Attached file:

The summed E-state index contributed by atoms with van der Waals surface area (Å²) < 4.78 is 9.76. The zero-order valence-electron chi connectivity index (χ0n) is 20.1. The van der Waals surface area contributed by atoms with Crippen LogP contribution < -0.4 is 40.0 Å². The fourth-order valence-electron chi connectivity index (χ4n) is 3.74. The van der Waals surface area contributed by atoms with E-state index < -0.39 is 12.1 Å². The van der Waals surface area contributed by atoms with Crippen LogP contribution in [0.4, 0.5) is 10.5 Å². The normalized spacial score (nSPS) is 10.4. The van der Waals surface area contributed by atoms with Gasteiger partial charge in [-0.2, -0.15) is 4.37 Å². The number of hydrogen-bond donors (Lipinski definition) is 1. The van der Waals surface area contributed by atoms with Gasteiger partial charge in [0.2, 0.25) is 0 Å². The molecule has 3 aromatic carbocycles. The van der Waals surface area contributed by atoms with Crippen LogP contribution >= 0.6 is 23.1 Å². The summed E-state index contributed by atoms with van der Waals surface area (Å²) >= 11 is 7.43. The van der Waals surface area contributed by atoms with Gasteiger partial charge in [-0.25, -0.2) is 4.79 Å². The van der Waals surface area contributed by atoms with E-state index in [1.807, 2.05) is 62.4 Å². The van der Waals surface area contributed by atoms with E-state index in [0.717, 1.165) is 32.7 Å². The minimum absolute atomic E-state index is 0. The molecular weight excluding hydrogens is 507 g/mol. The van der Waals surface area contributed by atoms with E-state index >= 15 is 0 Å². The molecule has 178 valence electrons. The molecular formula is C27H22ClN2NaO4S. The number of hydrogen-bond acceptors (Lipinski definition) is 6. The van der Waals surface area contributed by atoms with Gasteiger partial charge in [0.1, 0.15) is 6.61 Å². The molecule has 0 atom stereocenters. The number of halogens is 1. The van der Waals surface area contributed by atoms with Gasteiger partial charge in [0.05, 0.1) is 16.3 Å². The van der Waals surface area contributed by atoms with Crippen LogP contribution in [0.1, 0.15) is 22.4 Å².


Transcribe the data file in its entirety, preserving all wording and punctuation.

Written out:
The summed E-state index contributed by atoms with van der Waals surface area (Å²) < 4.78 is 9.76. The zero-order valence-electron chi connectivity index (χ0n) is 20.1. The van der Waals surface area contributed by atoms with Crippen LogP contribution < -0.4 is 40.0 Å². The fourth-order valence-electron chi connectivity index (χ4n) is 3.74. The van der Waals surface area contributed by atoms with E-state index < -0.39 is 12.1 Å². The van der Waals surface area contributed by atoms with Crippen LogP contribution in [0.4, 0.5) is 10.5 Å². The normalized spacial score (nSPS) is 10.4. The van der Waals surface area contributed by atoms with Gasteiger partial charge in [-0.2, -0.15) is 4.37 Å². The number of hydrogen-bond donors (Lipinski definition) is 1. The van der Waals surface area contributed by atoms with Gasteiger partial charge in [0.2, 0.25) is 0 Å². The molecule has 3 aromatic carbocycles. The van der Waals surface area contributed by atoms with Crippen LogP contribution >= 0.6 is 23.1 Å². The summed E-state index contributed by atoms with van der Waals surface area (Å²) >= 11 is 7.43. The van der Waals surface area contributed by atoms with Gasteiger partial charge in [-0.25, -0.2) is 4.79 Å². The van der Waals surface area contributed by atoms with E-state index in [1.807, 2.05) is 62.4 Å². The van der Waals surface area contributed by atoms with E-state index in [0.717, 1.165) is 32.7 Å². The minimum absolute atomic E-state index is 0. The molecular weight excluding hydrogens is 507 g/mol. The van der Waals surface area contributed by atoms with E-state index >= 15 is 0 Å². The molecule has 178 valence electrons. The molecular formula is C27H22ClN2NaO4S. The number of hydrogen-bond acceptors (Lipinski definition) is 6. The van der Waals surface area contributed by atoms with Gasteiger partial charge in [0.1, 0.15) is 6.61 Å². The molecule has 0 atom stereocenters. The number of halogens is 1. The van der Waals surface area contributed by atoms with Gasteiger partial charge in [0.05, 0.1) is 16.3 Å². The van der Waals surface area contributed by atoms with Crippen LogP contribution in [0.1, 0.15) is 22.4 Å².